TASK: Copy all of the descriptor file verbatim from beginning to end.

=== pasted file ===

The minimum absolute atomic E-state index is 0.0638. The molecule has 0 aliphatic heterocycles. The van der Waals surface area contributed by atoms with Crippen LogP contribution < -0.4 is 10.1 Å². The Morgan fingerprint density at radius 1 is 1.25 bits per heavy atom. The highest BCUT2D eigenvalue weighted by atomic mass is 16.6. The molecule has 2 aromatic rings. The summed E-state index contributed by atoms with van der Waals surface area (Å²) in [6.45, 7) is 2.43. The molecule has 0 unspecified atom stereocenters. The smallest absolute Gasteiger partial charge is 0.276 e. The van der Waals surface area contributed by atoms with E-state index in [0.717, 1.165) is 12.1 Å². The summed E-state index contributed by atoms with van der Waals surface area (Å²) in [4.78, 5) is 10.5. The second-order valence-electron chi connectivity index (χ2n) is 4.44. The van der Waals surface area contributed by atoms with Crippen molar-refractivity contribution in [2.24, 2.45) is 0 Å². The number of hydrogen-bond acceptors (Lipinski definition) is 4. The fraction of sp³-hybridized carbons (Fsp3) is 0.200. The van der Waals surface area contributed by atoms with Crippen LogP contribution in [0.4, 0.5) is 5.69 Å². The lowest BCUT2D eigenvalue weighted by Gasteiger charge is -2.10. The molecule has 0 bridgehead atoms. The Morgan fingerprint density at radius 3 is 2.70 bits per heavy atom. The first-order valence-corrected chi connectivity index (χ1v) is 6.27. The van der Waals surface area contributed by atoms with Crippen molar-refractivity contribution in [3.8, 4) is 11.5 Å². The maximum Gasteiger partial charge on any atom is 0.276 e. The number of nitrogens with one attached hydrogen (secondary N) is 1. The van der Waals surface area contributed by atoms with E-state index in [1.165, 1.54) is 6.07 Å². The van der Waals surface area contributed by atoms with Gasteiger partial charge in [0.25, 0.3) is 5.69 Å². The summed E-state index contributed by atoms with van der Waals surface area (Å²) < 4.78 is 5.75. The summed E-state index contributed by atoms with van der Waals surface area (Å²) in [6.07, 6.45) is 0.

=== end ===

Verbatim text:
The minimum absolute atomic E-state index is 0.0638. The molecule has 0 aliphatic heterocycles. The van der Waals surface area contributed by atoms with Crippen LogP contribution < -0.4 is 10.1 Å². The Morgan fingerprint density at radius 1 is 1.25 bits per heavy atom. The highest BCUT2D eigenvalue weighted by atomic mass is 16.6. The molecule has 2 aromatic rings. The summed E-state index contributed by atoms with van der Waals surface area (Å²) in [6.45, 7) is 2.43. The molecule has 0 unspecified atom stereocenters. The smallest absolute Gasteiger partial charge is 0.276 e. The van der Waals surface area contributed by atoms with E-state index in [0.717, 1.165) is 12.1 Å². The summed E-state index contributed by atoms with van der Waals surface area (Å²) in [4.78, 5) is 10.5. The second-order valence-electron chi connectivity index (χ2n) is 4.44. The van der Waals surface area contributed by atoms with Crippen molar-refractivity contribution in [2.24, 2.45) is 0 Å². The number of hydrogen-bond acceptors (Lipinski definition) is 4. The fraction of sp³-hybridized carbons (Fsp3) is 0.200. The van der Waals surface area contributed by atoms with Crippen LogP contribution in [0.4, 0.5) is 5.69 Å². The lowest BCUT2D eigenvalue weighted by Gasteiger charge is -2.10. The molecule has 0 bridgehead atoms. The Morgan fingerprint density at radius 3 is 2.70 bits per heavy atom. The first-order valence-corrected chi connectivity index (χ1v) is 6.27. The van der Waals surface area contributed by atoms with Crippen molar-refractivity contribution in [3.8, 4) is 11.5 Å². The maximum Gasteiger partial charge on any atom is 0.276 e. The number of nitrogens with one attached hydrogen (secondary N) is 1. The van der Waals surface area contributed by atoms with E-state index in [1.165, 1.54) is 6.07 Å². The van der Waals surface area contributed by atoms with Gasteiger partial charge in [0.25, 0.3) is 5.69 Å². The summed E-state index contributed by atoms with van der Waals surface area (Å²) < 4.78 is 5.75. The summed E-state index contributed by atoms with van der Waals surface area (Å²) in [6.07, 6.45) is 0.